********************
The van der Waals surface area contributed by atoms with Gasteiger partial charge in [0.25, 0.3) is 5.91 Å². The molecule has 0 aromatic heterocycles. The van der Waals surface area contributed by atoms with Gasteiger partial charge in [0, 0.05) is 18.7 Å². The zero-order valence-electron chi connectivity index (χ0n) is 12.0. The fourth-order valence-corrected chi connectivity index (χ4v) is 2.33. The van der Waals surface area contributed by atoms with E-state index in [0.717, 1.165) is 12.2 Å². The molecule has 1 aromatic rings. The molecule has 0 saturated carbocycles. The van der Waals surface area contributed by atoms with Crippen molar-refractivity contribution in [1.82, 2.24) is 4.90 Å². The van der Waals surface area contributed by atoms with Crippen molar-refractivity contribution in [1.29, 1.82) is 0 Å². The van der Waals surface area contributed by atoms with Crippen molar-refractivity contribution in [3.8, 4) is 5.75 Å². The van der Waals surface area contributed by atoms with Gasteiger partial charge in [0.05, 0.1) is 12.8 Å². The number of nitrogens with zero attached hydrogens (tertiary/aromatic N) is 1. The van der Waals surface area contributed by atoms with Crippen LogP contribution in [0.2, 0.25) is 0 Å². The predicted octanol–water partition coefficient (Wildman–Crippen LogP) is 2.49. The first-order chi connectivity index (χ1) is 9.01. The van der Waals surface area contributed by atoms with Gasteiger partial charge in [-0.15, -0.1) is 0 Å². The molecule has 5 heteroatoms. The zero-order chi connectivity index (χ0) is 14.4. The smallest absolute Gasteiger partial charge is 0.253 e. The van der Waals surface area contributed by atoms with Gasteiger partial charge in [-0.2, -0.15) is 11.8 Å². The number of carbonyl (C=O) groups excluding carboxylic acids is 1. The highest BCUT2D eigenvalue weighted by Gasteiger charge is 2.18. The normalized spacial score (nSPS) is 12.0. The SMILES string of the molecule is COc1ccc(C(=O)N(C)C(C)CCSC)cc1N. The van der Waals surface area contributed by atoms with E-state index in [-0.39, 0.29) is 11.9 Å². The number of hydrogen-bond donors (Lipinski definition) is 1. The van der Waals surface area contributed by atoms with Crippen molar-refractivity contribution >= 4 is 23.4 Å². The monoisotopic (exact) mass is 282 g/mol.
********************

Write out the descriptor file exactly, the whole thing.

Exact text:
The van der Waals surface area contributed by atoms with Gasteiger partial charge in [0.25, 0.3) is 5.91 Å². The molecule has 0 aromatic heterocycles. The van der Waals surface area contributed by atoms with Gasteiger partial charge in [0, 0.05) is 18.7 Å². The zero-order valence-electron chi connectivity index (χ0n) is 12.0. The fourth-order valence-corrected chi connectivity index (χ4v) is 2.33. The van der Waals surface area contributed by atoms with E-state index in [0.717, 1.165) is 12.2 Å². The molecule has 1 aromatic rings. The molecule has 0 saturated carbocycles. The van der Waals surface area contributed by atoms with Crippen molar-refractivity contribution in [1.82, 2.24) is 4.90 Å². The van der Waals surface area contributed by atoms with Crippen molar-refractivity contribution in [1.29, 1.82) is 0 Å². The van der Waals surface area contributed by atoms with Crippen molar-refractivity contribution in [3.8, 4) is 5.75 Å². The van der Waals surface area contributed by atoms with Gasteiger partial charge in [0.05, 0.1) is 12.8 Å². The number of nitrogens with zero attached hydrogens (tertiary/aromatic N) is 1. The van der Waals surface area contributed by atoms with Crippen LogP contribution in [0.2, 0.25) is 0 Å². The predicted octanol–water partition coefficient (Wildman–Crippen LogP) is 2.49. The first-order chi connectivity index (χ1) is 9.01. The van der Waals surface area contributed by atoms with Gasteiger partial charge in [-0.15, -0.1) is 0 Å². The molecule has 5 heteroatoms. The zero-order chi connectivity index (χ0) is 14.4. The smallest absolute Gasteiger partial charge is 0.253 e. The van der Waals surface area contributed by atoms with Gasteiger partial charge in [-0.2, -0.15) is 11.8 Å². The number of carbonyl (C=O) groups excluding carboxylic acids is 1. The highest BCUT2D eigenvalue weighted by Gasteiger charge is 2.18. The normalized spacial score (nSPS) is 12.0. The SMILES string of the molecule is COc1ccc(C(=O)N(C)C(C)CCSC)cc1N. The van der Waals surface area contributed by atoms with E-state index in [-0.39, 0.29) is 11.9 Å². The number of hydrogen-bond donors (Lipinski definition) is 1. The van der Waals surface area contributed by atoms with Crippen molar-refractivity contribution >= 4 is 23.4 Å². The monoisotopic (exact) mass is 282 g/mol.